Written by Serena
Let me start by saying that An American in Paris on Broadway is nothing like the 1951 movie. Other than the fact that they share a similar score and plot, this is an entirely new story and production. It would be futile to draw too many comparisons. In fact, it would be tough to compare it to any other shows that are on Broadway right now because it is so unique and special in its own right.
From the moment the show started, I was captivated. The opening is dramatic and stunning, and right away you are introduced to the fabulous set that takes on a life of its own. The set pieces are worked into the choreography so well that they should get equal billing alongside the dancers. They flowed through the show so seamlessly, it’s no wonder An American In Paris won a Tony for Best Scenic Design and Best Lighting Design.
This is THE BEST dancing I have ever seen on a Broadway stage. The dancers all come from a ballet or jazz background which brings the show to another level. Tony award winning Choreographer (& director) Christopher Wheeldon takes advantage of this high caliber talent, and he has created sheer perfection. There are so many parts of the story being conveyed with no dialogue, just movement. If you’re a fan of ballet or dance you will not be disappointed.
Perhaps the main reason An American in Paris is so magical is due to its leading actor, Robert Fairchild. Robbie exudes charm and it oozes across the stage and fills the theater. He is the glue that holds the show together. Even when he is standing perfectly still, you can feel that ineffable quality that he possesses. It’s the smallest in-between movements he does that make you feel so good. In that way, Robert reminds me of Gene Kelly who played the original Jerry Mulligan in the 1951 movie. He moves with such comfortable ease. If anyone was ever born to dance, it was Robert Fairchild. Despite not having a background in singing, Robbie sounds fantastic, as does his co-star, the lovely Leanne Cope.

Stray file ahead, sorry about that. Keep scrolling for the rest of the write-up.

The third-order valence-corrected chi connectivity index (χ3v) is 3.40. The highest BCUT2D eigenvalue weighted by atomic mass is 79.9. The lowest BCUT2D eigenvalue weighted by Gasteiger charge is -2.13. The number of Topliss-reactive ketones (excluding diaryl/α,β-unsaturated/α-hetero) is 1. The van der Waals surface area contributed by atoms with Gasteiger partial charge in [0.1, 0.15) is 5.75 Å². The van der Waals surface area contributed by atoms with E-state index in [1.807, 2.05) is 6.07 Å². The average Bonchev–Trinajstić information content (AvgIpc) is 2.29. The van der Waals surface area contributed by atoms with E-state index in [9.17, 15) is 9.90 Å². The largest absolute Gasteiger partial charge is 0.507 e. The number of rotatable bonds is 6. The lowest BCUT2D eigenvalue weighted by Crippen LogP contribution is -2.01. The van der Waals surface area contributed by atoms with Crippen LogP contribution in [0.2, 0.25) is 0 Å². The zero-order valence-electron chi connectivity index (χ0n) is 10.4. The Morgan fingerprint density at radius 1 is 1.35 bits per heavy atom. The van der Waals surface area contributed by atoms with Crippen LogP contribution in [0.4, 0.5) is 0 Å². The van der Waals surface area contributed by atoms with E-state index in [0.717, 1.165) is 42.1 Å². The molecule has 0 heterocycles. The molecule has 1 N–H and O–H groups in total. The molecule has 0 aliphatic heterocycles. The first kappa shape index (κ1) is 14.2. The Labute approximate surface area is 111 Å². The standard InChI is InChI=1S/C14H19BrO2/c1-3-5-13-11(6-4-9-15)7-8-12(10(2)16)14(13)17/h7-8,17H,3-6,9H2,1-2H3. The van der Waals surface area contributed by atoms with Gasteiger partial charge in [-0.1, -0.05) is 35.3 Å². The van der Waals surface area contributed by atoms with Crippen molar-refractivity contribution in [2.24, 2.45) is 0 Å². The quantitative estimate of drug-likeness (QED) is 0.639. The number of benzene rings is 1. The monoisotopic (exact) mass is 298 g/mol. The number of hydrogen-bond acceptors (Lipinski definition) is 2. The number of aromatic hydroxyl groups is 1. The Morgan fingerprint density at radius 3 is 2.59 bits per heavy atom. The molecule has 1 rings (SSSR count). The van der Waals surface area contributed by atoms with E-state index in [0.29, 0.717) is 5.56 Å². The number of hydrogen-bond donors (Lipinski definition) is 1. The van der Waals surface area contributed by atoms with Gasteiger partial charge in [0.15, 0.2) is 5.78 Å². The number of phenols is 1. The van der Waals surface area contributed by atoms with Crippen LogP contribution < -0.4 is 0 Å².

Leanne’s presence in the show is much more understated, but equally as powerful. She is a beautiful dancer who brings a quiet innocence to her character, Liza, but still maintains underlying strength and wisdom. Her pas de deux with Jerry is breathtaking. Seeing the two of them dance together is something you do not want to miss.
With such spectacularly talented leads, you can sometimes overlook the supporting cast, but that would be a mistake. Tony nominees Max von Essen (Henri Baurel) and Brandon Uranowitz (Adam) are brilliant in their roles. Along with Jill Paice (Milo) and Veanne Cox (Madame Baurel), they bring dimension to the characters which helps to bring the story to life, and they all do a lovely job singing the beautiful Gershwin melodies. As if that’s not enough, you are also treated to a superb ensemble whose dancing skills are top-notch. Iain from IainLovesTheater says it best: “the most triple threaty show I’ve ever sawn”.
I had every intention of writing this review months ago when I first saw An American in Paris, but it was hard for me to translate the way it made me feel into words. It’s a show that is full of light and shade. There are some dark, heavy themes, but they are offset by the joyous, happy moments and uplifting dancing. Only after seeing it a few times can I being to express how lovely and magical it is.
A few things to keep in mind:
- The Palace theater is enormous and the views from the balcony are not good since you are sitting very far away and may have an obstructed view. The view from the mezzanine is great as you can get a nice overview of all the dancing without being too far from the stage.
- The Ladies Room upstairs only has 3 stalls, so you are better off running down to the larger one in the basement if you don’t want to wait on a long line.
- For a peek at behind the scenes footage and lots of other fun stuff, check out ‘S Wonderful, Max von Essen’s Broadway.com vlog.
- Visit the official An American in Paris YouTube channel where they have really nice videos that discuss all aspects of the show and characters.